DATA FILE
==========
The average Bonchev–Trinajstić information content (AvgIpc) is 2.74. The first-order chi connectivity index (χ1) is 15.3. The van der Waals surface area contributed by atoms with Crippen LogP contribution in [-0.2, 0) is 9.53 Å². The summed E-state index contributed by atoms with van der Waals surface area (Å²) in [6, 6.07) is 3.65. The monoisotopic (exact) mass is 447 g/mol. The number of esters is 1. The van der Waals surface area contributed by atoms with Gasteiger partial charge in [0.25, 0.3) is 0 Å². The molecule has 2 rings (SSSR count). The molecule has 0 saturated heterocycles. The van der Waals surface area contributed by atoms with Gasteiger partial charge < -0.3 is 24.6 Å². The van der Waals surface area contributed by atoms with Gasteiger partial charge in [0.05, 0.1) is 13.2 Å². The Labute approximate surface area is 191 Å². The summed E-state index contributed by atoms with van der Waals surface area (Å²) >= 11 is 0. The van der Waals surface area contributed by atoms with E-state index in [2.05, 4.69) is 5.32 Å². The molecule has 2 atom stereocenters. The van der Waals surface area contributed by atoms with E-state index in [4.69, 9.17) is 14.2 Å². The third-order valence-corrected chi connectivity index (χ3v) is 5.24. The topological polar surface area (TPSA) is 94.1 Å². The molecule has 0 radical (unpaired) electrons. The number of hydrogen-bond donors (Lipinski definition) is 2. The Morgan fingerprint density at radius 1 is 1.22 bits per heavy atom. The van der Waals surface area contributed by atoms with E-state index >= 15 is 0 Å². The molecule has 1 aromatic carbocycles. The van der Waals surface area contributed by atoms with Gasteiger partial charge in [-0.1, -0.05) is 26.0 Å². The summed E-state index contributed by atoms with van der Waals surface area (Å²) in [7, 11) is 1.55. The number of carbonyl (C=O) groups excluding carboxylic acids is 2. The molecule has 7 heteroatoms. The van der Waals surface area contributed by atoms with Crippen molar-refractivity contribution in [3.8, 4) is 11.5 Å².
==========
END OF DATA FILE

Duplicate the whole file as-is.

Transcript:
The average Bonchev–Trinajstić information content (AvgIpc) is 2.74. The first-order chi connectivity index (χ1) is 15.3. The van der Waals surface area contributed by atoms with Crippen LogP contribution in [-0.2, 0) is 9.53 Å². The summed E-state index contributed by atoms with van der Waals surface area (Å²) in [6, 6.07) is 3.65. The monoisotopic (exact) mass is 447 g/mol. The number of esters is 1. The van der Waals surface area contributed by atoms with Gasteiger partial charge in [0.25, 0.3) is 0 Å². The molecule has 2 rings (SSSR count). The molecule has 0 saturated heterocycles. The van der Waals surface area contributed by atoms with Gasteiger partial charge < -0.3 is 24.6 Å². The van der Waals surface area contributed by atoms with Gasteiger partial charge in [0.05, 0.1) is 13.2 Å². The Labute approximate surface area is 191 Å². The summed E-state index contributed by atoms with van der Waals surface area (Å²) >= 11 is 0. The van der Waals surface area contributed by atoms with E-state index in [2.05, 4.69) is 5.32 Å². The molecule has 2 atom stereocenters. The van der Waals surface area contributed by atoms with E-state index in [4.69, 9.17) is 14.2 Å². The third-order valence-corrected chi connectivity index (χ3v) is 5.24. The topological polar surface area (TPSA) is 94.1 Å². The molecule has 0 radical (unpaired) electrons. The number of hydrogen-bond donors (Lipinski definition) is 2. The Morgan fingerprint density at radius 1 is 1.22 bits per heavy atom. The van der Waals surface area contributed by atoms with E-state index >= 15 is 0 Å². The molecule has 1 aromatic carbocycles. The van der Waals surface area contributed by atoms with Gasteiger partial charge in [-0.1, -0.05) is 26.0 Å². The summed E-state index contributed by atoms with van der Waals surface area (Å²) in [7, 11) is 1.55. The number of carbonyl (C=O) groups excluding carboxylic acids is 2. The molecule has 7 heteroatoms. The van der Waals surface area contributed by atoms with Crippen molar-refractivity contribution in [3.8, 4) is 11.5 Å².